When First Unitarian Church of Dallas moved from downtown to the Park Cities in the early 1940s, the congregation was the only one listed in the phone book as other.
“There were white churches in the phone book. There were black churches in the phone book. And then there was our church,” the Rev. Daniel Kanters said about the congregation’s decision to integrate in 1945.
(ABOVE: First Unitarian Church members add their signatures beneath a statement on racial equality. Courtesy photo)
However, still, more than seven decades later, the subject of racial equity remains a timely topic.
“We don’t have to go too far from where we’re sitting to encounter lots of problems – from police issues to the way people are treated in stores, gas stations, and banks,” Kanters, the church’s senior minister, said. “We see racial issues surfacing everywhere, and it’s concerning, and it can be life-threatening for some people.”
In September, the church asked its members to sign a pledge to take on the work of racial equity as individuals in the community. The pledge asks white members and members of color to take personal responsibility when they encounter prejudice in themselves and their lives.
“We don’t have to go too far from where we’re sitting to encounter lots of problems – from police issues to the way people are treated in stores, gas stations, and banks.” -The Rev. Daniel Kanter
A racially diverse group of 10 is leading the initiative.
Darryl Brown, a black member of the racial equity committee, said it’s essential for the church to have this discussion now because members need to be whom they say they are every service.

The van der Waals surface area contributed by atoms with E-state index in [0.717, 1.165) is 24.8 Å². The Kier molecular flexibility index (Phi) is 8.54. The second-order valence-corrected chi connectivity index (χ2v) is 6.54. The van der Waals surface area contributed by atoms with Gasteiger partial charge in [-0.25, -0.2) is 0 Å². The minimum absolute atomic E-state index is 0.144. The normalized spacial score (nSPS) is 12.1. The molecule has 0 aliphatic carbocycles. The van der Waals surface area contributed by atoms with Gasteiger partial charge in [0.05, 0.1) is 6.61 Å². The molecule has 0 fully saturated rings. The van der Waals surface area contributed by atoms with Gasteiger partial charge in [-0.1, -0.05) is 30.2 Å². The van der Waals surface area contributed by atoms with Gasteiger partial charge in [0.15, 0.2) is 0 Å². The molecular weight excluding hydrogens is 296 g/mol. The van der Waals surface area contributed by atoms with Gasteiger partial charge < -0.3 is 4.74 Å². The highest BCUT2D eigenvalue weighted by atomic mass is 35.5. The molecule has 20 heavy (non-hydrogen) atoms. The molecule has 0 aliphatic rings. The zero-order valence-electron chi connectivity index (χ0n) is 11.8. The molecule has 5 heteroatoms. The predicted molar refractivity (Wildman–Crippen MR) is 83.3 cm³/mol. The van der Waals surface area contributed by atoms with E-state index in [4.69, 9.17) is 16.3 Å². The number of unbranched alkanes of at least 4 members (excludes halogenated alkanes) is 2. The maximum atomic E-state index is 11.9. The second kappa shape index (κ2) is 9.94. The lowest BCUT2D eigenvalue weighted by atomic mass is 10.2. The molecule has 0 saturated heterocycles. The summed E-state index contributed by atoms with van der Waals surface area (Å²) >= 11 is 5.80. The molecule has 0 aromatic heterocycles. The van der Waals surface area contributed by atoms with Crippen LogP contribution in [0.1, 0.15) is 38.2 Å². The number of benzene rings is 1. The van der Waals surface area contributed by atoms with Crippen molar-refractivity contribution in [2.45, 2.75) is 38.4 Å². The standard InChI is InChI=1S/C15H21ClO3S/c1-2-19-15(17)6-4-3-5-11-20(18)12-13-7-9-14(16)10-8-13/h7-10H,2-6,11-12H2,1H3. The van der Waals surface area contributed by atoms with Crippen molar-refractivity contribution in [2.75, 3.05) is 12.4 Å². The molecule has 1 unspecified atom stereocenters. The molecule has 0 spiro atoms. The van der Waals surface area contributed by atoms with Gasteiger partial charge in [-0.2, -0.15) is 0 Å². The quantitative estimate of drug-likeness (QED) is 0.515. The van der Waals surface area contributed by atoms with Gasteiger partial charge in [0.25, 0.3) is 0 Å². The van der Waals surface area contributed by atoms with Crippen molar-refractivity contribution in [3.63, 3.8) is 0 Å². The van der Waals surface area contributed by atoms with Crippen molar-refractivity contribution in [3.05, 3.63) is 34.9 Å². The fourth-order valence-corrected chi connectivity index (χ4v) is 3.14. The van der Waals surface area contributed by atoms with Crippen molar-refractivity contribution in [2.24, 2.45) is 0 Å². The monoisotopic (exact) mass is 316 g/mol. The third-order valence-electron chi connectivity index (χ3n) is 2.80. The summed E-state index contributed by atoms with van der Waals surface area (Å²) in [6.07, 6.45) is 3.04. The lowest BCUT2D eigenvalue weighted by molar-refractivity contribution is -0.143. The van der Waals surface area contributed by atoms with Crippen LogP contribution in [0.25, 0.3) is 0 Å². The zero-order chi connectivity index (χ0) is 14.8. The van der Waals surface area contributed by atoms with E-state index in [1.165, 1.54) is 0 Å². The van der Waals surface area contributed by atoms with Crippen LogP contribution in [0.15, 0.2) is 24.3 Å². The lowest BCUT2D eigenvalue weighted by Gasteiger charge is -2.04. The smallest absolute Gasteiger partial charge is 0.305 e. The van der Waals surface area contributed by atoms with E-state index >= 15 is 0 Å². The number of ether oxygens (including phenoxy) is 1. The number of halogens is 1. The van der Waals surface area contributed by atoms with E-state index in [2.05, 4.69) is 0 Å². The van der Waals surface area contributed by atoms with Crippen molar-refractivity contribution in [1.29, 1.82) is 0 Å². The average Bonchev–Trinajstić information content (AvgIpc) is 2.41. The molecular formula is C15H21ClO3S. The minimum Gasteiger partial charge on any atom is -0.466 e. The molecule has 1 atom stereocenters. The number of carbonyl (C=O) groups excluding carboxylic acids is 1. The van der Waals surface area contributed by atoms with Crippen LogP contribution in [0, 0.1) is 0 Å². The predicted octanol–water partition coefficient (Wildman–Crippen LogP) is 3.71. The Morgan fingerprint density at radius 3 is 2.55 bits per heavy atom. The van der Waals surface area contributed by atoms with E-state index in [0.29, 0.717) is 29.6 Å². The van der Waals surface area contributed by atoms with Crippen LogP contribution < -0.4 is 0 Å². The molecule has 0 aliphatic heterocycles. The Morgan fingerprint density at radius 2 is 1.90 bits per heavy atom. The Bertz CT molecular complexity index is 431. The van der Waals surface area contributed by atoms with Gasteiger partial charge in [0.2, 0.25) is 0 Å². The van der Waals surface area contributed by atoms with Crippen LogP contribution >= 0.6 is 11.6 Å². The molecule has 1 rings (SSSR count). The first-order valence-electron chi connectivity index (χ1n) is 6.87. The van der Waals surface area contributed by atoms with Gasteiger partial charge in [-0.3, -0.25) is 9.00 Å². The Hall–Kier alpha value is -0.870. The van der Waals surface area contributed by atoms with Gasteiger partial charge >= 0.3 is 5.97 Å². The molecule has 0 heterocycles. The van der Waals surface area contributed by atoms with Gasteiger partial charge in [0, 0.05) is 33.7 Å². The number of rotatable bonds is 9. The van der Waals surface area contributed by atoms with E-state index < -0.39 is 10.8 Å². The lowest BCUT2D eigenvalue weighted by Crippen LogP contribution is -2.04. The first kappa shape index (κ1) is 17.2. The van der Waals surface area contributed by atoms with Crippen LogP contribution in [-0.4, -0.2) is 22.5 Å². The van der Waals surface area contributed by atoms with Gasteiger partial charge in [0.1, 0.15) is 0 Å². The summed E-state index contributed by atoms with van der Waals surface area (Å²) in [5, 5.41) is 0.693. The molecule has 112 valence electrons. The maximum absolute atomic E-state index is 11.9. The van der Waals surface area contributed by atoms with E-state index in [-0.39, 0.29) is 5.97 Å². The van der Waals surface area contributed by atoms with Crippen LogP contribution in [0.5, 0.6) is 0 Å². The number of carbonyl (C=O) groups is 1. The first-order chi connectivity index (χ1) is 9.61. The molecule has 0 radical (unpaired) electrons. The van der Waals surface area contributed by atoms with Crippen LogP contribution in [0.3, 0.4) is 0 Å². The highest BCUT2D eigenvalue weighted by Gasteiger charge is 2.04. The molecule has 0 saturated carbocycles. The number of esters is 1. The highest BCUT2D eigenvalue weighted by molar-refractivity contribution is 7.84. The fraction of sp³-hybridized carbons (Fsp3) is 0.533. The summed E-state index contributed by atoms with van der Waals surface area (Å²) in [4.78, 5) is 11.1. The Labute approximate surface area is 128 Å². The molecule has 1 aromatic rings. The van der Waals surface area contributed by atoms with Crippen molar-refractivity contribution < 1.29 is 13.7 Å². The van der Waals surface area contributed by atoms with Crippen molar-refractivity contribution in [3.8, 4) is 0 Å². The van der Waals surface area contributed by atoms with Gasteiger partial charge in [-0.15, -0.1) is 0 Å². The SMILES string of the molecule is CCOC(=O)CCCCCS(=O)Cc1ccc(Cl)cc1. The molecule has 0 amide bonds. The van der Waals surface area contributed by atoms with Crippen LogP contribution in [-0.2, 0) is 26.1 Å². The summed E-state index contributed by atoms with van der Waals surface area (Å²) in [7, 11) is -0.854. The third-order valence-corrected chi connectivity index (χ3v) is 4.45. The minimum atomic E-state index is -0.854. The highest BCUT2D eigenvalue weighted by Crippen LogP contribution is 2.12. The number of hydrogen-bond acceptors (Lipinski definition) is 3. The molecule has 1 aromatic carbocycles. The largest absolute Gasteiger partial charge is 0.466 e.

A core tenant in the church’s theology is that every human being has dignity and worth and it is their faith perspective to lift that up, meaning where racism exists and dehumanizes any single person it dehumanizes them all.
Brown said the conversation, at first, might be hard to have because people are afraid to talk about race.
“I personally want to hear other people’s race story,” he said. “And I want you to hear mine. I’m thinking that if you hear (my story) and I hear yours, that’s a way we’re going to be able to communicate.”
Carrie Stewart, who also serves on the committee, said one of the primary lessons they’re trying to teach the congregation is that race doesn’t have to be a taboo subject.
“The conversation kind of went underground and what that did is both people (white and black) lost a capacity to discuss race in a meaningful way,” Stewart said. “What we’re hoping to do is equip our congregation with the skills and tools to have that conversation. Because we know racial equity wasn’t solved by integration, or the Voting Rights Act, or the Civil Rights Act as we see with the things that are happening today.”